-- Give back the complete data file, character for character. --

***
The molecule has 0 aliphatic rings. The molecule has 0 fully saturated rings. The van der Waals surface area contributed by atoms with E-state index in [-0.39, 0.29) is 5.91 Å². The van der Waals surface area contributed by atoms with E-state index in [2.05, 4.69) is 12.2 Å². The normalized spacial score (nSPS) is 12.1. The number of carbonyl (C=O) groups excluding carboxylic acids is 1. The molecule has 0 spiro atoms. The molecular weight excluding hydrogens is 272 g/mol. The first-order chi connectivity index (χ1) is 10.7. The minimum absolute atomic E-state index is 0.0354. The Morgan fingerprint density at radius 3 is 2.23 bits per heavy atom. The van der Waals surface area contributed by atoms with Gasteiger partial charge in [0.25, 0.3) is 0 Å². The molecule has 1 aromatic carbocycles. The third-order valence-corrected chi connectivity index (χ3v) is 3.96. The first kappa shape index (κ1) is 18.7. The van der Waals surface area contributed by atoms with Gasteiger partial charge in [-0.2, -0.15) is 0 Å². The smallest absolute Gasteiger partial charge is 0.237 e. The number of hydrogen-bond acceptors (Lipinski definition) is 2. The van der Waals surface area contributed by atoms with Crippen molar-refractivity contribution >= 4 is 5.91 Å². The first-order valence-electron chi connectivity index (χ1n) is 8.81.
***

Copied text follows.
The molecule has 0 aliphatic rings. The molecule has 0 fully saturated rings. The van der Waals surface area contributed by atoms with E-state index in [-0.39, 0.29) is 5.91 Å². The van der Waals surface area contributed by atoms with E-state index in [2.05, 4.69) is 12.2 Å². The normalized spacial score (nSPS) is 12.1. The number of carbonyl (C=O) groups excluding carboxylic acids is 1. The molecule has 0 spiro atoms. The molecular weight excluding hydrogens is 272 g/mol. The first-order chi connectivity index (χ1) is 10.7. The minimum absolute atomic E-state index is 0.0354. The Morgan fingerprint density at radius 3 is 2.23 bits per heavy atom. The van der Waals surface area contributed by atoms with Gasteiger partial charge in [0.25, 0.3) is 0 Å². The molecule has 1 aromatic carbocycles. The third-order valence-corrected chi connectivity index (χ3v) is 3.96. The first kappa shape index (κ1) is 18.7. The van der Waals surface area contributed by atoms with Gasteiger partial charge in [-0.2, -0.15) is 0 Å². The smallest absolute Gasteiger partial charge is 0.237 e. The number of hydrogen-bond acceptors (Lipinski definition) is 2. The van der Waals surface area contributed by atoms with Crippen molar-refractivity contribution >= 4 is 5.91 Å². The first-order valence-electron chi connectivity index (χ1n) is 8.81.